By Stephen Schenck | December 10, 2012 1:20 PM
Android 4.2 introduced some new anti-malware protections, letting you scan locally-installed apps to see if they throw up any red flags that might indicate they’re malicious. While that sounds like a smart step towards keeping our phones secure, it’s really only any use if it actually works. Researchers at North Carolina State University have put Google’s scanner through its paces, and the results they got are less than promising.
The team threw 1260 malware samples at Android 4.2, and Google was only able to detect 193 of them, just over fifteen percent. That’s a bit embarrassing, but maybe Android malware is really hard to detect, right? Well, running a selection of those apps through a number of anti-virus engines managed to detect between 51% and 100% as malware, with most systems capable of getting well into the 90% range. Jelly Bean’s AVS did a little better this time around, but still only managed to hit 20%.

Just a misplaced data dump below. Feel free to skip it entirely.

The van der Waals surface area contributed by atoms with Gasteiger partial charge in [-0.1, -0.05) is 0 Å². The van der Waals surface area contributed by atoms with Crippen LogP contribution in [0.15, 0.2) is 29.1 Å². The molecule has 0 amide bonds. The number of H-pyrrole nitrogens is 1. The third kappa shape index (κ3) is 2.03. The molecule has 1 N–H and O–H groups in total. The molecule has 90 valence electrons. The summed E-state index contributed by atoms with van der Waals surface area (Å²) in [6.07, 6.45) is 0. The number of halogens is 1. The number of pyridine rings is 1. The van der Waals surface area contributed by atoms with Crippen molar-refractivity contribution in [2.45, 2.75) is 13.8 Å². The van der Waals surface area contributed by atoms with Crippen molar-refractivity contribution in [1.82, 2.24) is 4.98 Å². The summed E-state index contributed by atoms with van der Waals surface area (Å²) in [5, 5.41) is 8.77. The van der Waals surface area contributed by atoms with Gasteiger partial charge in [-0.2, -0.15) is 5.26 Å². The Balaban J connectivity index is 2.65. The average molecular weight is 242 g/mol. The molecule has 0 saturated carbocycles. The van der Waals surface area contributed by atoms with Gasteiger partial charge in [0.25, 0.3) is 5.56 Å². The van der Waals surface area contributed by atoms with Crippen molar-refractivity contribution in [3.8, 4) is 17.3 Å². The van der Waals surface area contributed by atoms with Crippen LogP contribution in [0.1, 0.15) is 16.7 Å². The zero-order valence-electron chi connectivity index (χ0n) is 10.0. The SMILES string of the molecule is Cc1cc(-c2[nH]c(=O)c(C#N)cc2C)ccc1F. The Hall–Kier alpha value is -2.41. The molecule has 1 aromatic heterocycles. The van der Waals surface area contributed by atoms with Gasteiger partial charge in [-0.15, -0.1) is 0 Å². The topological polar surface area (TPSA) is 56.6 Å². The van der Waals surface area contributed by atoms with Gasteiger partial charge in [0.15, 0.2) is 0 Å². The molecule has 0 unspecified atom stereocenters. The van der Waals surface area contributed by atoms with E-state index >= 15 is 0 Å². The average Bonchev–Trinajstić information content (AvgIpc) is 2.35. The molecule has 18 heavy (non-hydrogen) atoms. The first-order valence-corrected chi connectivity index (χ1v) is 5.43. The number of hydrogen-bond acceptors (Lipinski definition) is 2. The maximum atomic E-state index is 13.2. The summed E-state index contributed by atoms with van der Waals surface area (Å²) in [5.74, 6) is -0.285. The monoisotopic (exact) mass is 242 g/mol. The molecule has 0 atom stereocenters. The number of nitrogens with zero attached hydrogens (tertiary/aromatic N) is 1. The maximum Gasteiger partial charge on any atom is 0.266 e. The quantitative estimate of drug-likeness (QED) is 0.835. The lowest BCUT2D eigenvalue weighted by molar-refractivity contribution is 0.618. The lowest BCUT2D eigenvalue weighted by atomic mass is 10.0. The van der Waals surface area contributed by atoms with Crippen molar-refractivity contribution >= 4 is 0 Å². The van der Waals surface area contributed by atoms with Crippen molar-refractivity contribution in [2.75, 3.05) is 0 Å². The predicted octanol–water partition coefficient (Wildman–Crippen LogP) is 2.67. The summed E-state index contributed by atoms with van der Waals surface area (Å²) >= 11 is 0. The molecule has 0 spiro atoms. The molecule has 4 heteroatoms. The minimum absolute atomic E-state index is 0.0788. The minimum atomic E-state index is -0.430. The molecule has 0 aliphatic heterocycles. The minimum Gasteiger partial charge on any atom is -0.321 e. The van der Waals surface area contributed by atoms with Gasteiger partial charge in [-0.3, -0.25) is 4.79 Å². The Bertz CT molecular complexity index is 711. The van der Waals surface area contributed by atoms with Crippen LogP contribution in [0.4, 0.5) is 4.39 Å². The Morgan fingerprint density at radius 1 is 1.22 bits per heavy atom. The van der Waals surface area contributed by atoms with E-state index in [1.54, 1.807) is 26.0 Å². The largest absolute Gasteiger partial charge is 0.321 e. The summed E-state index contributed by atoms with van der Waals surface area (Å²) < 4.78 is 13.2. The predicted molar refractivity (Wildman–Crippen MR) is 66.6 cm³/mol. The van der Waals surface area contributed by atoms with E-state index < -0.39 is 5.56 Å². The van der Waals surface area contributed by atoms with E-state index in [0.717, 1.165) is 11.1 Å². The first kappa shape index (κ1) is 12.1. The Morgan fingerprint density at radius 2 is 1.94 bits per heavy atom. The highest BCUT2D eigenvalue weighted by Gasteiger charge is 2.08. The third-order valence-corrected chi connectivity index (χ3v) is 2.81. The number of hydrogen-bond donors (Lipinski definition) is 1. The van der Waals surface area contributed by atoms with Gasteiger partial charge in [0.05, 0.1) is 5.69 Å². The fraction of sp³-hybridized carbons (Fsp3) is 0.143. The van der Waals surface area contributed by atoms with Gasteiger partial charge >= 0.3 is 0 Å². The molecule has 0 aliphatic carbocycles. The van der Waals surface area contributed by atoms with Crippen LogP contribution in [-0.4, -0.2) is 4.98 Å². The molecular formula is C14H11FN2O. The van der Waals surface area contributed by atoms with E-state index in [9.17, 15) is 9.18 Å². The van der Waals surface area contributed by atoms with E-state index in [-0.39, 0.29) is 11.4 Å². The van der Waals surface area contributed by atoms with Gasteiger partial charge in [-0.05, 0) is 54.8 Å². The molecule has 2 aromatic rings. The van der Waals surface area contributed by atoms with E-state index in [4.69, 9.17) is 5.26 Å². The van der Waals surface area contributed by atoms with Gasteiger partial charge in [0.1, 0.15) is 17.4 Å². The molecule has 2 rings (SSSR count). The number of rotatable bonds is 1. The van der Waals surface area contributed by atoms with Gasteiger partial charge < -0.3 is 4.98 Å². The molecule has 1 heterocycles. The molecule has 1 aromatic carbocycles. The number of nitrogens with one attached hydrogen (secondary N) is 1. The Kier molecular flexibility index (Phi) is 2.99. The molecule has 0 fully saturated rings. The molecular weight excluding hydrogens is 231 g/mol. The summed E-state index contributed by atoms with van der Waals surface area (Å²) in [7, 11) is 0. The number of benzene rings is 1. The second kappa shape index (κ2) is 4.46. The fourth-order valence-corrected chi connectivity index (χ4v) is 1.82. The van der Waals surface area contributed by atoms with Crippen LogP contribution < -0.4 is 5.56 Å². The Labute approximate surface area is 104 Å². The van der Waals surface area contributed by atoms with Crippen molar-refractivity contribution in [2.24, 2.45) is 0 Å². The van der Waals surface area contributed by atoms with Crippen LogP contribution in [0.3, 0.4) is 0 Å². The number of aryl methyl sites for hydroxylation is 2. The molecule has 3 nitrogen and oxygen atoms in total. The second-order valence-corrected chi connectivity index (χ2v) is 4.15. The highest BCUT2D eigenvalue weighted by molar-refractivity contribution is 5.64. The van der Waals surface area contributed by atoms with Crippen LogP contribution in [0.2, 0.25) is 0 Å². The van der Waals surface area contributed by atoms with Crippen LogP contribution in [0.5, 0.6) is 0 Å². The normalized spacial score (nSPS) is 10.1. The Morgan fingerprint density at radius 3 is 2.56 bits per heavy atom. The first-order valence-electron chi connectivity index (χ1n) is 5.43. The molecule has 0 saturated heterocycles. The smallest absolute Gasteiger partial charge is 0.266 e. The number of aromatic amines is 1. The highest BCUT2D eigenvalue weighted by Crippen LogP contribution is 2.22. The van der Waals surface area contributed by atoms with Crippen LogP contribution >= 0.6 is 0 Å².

So, what are the lessons here? Google could stand to work on improving its own catalog of known malware, since it appears to be detecting problem apps based on their names and hash values; change those, and the scanner misses it. Perhaps the most valuable advice would be for all of us to think twice about just where our side-loaded apps are coming from.